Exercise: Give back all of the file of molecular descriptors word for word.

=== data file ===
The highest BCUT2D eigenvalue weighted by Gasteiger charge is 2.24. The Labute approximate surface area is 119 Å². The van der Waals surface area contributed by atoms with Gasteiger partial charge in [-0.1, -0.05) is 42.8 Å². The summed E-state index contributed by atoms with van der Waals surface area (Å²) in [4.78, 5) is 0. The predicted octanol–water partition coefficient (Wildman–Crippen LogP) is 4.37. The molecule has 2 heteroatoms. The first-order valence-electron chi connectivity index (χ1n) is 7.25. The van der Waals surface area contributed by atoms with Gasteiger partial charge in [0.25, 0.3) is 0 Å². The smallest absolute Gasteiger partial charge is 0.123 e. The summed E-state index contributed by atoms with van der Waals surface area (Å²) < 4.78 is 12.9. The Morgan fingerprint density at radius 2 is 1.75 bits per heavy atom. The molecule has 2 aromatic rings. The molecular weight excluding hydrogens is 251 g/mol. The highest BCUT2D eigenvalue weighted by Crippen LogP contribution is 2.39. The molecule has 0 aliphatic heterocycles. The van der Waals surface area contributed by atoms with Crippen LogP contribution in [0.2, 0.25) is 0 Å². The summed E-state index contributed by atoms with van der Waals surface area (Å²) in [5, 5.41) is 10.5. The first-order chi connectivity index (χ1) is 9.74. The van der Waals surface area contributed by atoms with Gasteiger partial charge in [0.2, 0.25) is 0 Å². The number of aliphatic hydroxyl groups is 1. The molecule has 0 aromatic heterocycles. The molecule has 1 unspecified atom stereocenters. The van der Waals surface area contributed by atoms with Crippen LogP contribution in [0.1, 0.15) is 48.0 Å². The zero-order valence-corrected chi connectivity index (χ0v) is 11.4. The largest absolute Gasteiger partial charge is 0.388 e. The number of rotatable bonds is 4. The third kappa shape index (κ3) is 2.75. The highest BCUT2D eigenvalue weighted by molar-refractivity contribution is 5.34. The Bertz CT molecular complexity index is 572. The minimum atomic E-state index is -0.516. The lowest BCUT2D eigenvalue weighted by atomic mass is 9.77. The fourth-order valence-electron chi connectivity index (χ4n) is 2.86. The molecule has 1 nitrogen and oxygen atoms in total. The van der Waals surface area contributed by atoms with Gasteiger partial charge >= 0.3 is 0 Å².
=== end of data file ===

The highest BCUT2D eigenvalue weighted by Gasteiger charge is 2.24. The Labute approximate surface area is 119 Å². The van der Waals surface area contributed by atoms with Gasteiger partial charge in [-0.1, -0.05) is 42.8 Å². The summed E-state index contributed by atoms with van der Waals surface area (Å²) in [4.78, 5) is 0. The predicted octanol–water partition coefficient (Wildman–Crippen LogP) is 4.37. The molecule has 2 heteroatoms. The first-order valence-electron chi connectivity index (χ1n) is 7.25. The van der Waals surface area contributed by atoms with Gasteiger partial charge in [0.25, 0.3) is 0 Å². The smallest absolute Gasteiger partial charge is 0.123 e. The summed E-state index contributed by atoms with van der Waals surface area (Å²) < 4.78 is 12.9. The Morgan fingerprint density at radius 2 is 1.75 bits per heavy atom. The molecule has 2 aromatic rings. The molecular weight excluding hydrogens is 251 g/mol. The highest BCUT2D eigenvalue weighted by Crippen LogP contribution is 2.39. The molecule has 0 aliphatic heterocycles. The van der Waals surface area contributed by atoms with Crippen LogP contribution in [0.2, 0.25) is 0 Å². The summed E-state index contributed by atoms with van der Waals surface area (Å²) in [5, 5.41) is 10.5. The first-order chi connectivity index (χ1) is 9.74. The van der Waals surface area contributed by atoms with Gasteiger partial charge in [0.2, 0.25) is 0 Å². The number of aliphatic hydroxyl groups is 1. The molecule has 0 aromatic heterocycles. The molecule has 1 unspecified atom stereocenters. The van der Waals surface area contributed by atoms with Crippen LogP contribution in [0.1, 0.15) is 48.0 Å². The zero-order valence-corrected chi connectivity index (χ0v) is 11.4. The largest absolute Gasteiger partial charge is 0.388 e. The number of rotatable bonds is 4. The third kappa shape index (κ3) is 2.75. The highest BCUT2D eigenvalue weighted by molar-refractivity contribution is 5.34. The Bertz CT molecular complexity index is 572. The minimum atomic E-state index is -0.516. The lowest BCUT2D eigenvalue weighted by atomic mass is 9.77. The fourth-order valence-electron chi connectivity index (χ4n) is 2.86. The molecule has 1 nitrogen and oxygen atoms in total. The van der Waals surface area contributed by atoms with Gasteiger partial charge >= 0.3 is 0 Å².